Nikos Kazantzakis is probably best known for his novel Zorba the Greek, which was made into an award-winning film starring Anthony Quinn in 1964. Yet, Kazantzakis is also infamous for The Last Temptation of Christ, a novel so provocative that it was placed on the Vatican’s Codex of Forbidden Books in 1954. For this novel and for some of his other works, Kazantzakis was nearly excommunicated from the Greek Orthodox Church and was denied a Christian burial in Greece when he died in 1957, although he was given one on his native island Crete. Director Martin Scorsese turned The Last Temptation of Christ into a film starring Willem Dafoe (Jesus) and Harvey Keitel (Judas) in 1988, a film which was protested vigorously by a variety of Christian groups. I’ve never seen the film, but I have a little familiarity with the novel thanks to my all-girl private Catholic high school. Oddly enough, The Last Temptation of Christ was required reading in one of the religion classes there back in the early 1980s. I was not in that particular class, but a number of my friends were, and as we find ourselves in Holy Week (i.e., the week starting on Palm Sunday and leading up to Good Friday and Easter Sunday), I decided to do some “seasonal reading.” I have vague recollections of my friends being sort of weirded out by this book, or just thinking it was boring and/or bizarre, and as a 53-year-old, I can understand why a 17 or 18-year-old in 1982 might have felt that way. I can also understand why some Christians lost their minds over this novel. It is provocative, yet it is also thoughtful about the humanness of Jesus and what that humanness might have looked and felt like for him. For Catholics, Jesus is fully human and fully divine; this is one of the mysteries of the Church. He is 100% human, 100% divine. How can that be? Well, it’s a matter of faith (just like the Holy Trinity — God is three in one: Father, Son and Holy Spirit). I think that for many, it is easier (perhaps preferable) to focus on the divine nature of Jesus rather than the human nature, but Kazantzakis in this novel concentrates on Jesus’ human nature in its struggle with his spiritual and divine nature.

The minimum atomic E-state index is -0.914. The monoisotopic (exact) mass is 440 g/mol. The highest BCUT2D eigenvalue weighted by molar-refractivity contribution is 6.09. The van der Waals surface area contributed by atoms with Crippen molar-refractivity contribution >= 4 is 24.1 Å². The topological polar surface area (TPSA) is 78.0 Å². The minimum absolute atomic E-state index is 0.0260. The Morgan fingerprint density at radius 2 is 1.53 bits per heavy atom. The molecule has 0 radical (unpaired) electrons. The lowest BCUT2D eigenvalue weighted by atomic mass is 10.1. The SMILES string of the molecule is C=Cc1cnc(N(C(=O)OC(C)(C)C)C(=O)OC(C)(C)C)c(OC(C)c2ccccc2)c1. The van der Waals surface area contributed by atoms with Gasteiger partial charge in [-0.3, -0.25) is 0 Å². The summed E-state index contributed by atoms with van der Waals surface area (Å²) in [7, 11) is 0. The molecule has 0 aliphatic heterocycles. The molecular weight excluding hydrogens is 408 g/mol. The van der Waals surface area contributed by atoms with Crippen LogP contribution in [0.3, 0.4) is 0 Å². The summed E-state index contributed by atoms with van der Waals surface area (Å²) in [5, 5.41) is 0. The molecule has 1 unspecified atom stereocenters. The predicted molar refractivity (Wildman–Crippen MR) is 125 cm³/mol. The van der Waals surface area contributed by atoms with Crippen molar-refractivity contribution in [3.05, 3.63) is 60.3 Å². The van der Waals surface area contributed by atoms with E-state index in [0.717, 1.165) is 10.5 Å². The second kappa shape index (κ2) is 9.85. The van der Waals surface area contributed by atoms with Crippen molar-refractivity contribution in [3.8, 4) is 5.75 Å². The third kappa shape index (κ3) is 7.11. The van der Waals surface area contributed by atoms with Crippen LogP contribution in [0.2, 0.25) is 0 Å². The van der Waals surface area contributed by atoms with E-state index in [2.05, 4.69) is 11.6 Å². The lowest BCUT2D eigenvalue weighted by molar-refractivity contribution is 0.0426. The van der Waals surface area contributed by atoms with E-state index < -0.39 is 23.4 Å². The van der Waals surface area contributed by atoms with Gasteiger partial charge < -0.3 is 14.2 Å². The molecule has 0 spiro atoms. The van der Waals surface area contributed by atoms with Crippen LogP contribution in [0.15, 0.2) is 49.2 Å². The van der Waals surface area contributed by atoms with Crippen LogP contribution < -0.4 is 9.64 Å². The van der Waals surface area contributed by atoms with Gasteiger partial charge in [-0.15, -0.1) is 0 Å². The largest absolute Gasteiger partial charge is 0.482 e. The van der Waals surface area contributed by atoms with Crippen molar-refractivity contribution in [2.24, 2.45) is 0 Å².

I think it helps to know a little about Kazantzakis before reading, and the afterward of this book by translator P. A. Bien provides some pertinent information. Kazantzakis was born on the island of Crete in 1883 and was intimately familiar with peasant life there. He received a Christian based education, which had a deep influence on his philosophical and spiritual development. He attended university and law school, and was drawn to the ideas of Nietzsche, Buddha, and Lenin, among others. He lived through tumultuous times with world wars and revolutions. The man seems to have spent his life trying to understand the struggle of the spirit versus the flesh, of good versus evil. In the prologue, Kazantzakis writes,
This book was written because I wanted to offer a supreme model to the man who struggles; I wanted to show him that he must not fear pain, temptation or death — because all three can be conquered, all three have already been conquered.